Herd near a Waterfall, 1763-1765
Oil on paper laid down on panel, H. 0.34 m; W. 0.25 m
Inscription lower right: F Boucher
Provenance: Sale of the paintings in the collection of M. F. de Villars, Paris, hôtel Drouot, 13 March 1868, C.P. Charles Pillet, expert Haro, n° 8 (as Boucher, Passage du ruisseau) and 9 (as Boucher, La rencontre des troupeaux)
Sale Paris, Hôtel Drouot, 15 June 1979, C.P. Audap-Godeau-Solanet, expert Louis Ryaux, no number (attributed to Jean-Baptiste Deshayes, Bergers et leur troupeau)
Marc Sandoz, Les Lagrenée, Paris, 1977, t. II, p. 19 (doubtful attributions), ill.
André Bancel, Jean Baptiste Deshayes (1729 – 1765), Paris, 2008, p. 169, P.146 (Jeune bergère parmi son troupeau, appuyée sur une vache), reproduced (as location unknown).
Jean-Baptiste Deshays, the son of a painter was born in Rouen and left for Paris in his adolescence, where he trained initially in Jean Restout’s studio, who continued the style of Jean Jouvenet. Around 1750, he became a pupil of François Boucher, whose eldest daughter he married a few years later. Deshays quickly rose through the ranks of a career at the Academy: First Prize at the age of twenty-two, agréé at the Académie Royale at twenty-eight, reçu and assistant professor at twenty-nine. Each of the works he sent to the salon was immediately praised by the critics and by connoisseurs.
Deshays was primarily a painter of grand religious subjects and it is in this area that he nourished the dreams of reformation held by those who had become weary of a form of painting that was now considered libertine. However, he did not limit himself to religious painting. Succeeding Boucher, he provided tapestry designs, large mythological compositions and pastoral subjects for the Beauvais factory. Like Boucher, Deshays created numerous “caravans”, a genre that was very popular at the time, inspired by the Genoese painter Benedetto Castiglione. His sketches, animated with a beautiful “energy” were also very popular. An accident ended his brilliant career: Deshays fell from a scaffolding and died shortly afterwards, at the age of thirty-three.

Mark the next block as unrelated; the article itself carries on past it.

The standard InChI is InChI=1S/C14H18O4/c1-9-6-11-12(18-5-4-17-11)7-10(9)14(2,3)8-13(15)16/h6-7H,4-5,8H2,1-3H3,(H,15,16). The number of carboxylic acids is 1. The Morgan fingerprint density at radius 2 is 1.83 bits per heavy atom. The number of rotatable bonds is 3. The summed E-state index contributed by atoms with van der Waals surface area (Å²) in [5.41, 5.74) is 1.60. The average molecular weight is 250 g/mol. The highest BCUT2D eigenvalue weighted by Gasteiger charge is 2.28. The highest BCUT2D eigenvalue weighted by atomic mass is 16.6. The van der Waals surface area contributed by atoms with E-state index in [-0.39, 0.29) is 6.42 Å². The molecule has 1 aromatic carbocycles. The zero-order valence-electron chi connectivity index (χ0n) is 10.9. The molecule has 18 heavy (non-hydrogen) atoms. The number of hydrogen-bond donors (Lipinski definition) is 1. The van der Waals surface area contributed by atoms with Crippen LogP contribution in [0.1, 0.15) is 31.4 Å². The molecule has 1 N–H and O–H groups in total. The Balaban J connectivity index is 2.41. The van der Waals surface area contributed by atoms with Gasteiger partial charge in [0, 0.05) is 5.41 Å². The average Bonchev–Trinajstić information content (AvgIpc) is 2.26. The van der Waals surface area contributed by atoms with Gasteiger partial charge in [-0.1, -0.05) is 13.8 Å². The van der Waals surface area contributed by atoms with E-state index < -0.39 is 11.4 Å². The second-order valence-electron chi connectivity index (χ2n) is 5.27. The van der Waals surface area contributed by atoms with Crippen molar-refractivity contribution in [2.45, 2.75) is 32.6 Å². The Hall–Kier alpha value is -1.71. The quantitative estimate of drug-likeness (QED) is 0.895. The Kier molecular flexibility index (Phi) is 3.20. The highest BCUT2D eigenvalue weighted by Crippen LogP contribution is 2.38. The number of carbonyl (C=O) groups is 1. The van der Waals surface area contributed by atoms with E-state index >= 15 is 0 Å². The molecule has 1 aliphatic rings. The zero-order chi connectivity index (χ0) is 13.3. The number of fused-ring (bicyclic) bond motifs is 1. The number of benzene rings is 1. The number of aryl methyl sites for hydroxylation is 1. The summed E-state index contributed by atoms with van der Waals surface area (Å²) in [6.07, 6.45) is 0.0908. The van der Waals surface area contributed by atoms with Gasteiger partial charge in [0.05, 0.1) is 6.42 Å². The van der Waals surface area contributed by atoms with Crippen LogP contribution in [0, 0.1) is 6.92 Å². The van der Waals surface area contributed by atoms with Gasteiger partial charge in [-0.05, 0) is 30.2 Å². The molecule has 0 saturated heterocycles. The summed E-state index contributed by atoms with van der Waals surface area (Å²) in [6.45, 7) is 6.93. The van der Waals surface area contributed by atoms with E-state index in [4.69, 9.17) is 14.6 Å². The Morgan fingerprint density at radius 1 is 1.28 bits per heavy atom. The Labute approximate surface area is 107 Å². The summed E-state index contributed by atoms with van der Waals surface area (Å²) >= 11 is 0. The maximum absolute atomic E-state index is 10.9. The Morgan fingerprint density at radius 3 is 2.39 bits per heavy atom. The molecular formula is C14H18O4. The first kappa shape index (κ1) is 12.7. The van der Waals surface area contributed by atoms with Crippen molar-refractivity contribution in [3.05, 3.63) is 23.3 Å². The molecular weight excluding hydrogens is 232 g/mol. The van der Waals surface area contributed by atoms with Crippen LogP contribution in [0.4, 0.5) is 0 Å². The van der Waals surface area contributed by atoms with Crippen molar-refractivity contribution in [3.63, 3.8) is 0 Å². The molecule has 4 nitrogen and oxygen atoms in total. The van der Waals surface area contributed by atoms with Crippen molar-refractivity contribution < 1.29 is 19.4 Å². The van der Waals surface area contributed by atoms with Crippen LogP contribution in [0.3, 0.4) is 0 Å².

Our oil sketch and its pendant, Shepherds Crossing a River, were dated by André Bancel around 1763-1765 (1), at the peak of Deshays’ artistic career. Their subject can be compared to his “caravans”. The Herd near a Waterfall, shows a young cowherd with a child who is letting her herd drink, while in the background, at the base of a waterfall, a woman on a donkey is listening to a boy who is showing her the way to continue her journey.
Painted in warm grisaille shades, our painting stands out for its rich and voluptuous technique, elegance in the vibration of the materials and the suppleness of the paintbrush. Unlike Boucher, with Deshays, vigour and “energy” outweigh elegance. The volumes are well mastered, the mass of the cow’s body behind the young cowherd in the second painting is easily noticeable. The play of diagonals, the work of the postures that are hard to untangle, contribute to the dynamic effect of both works.
- André Bancel, Jean Baptiste Deshayes (1729 – 1765), Paris, 2008, p. 169, P.145 (Paysanne en route sur un âne, avec ses jeunes enfants) et notre tableau P.146 (Jeune bergère parmi son troupeau, appuyée sur une vache).[↩]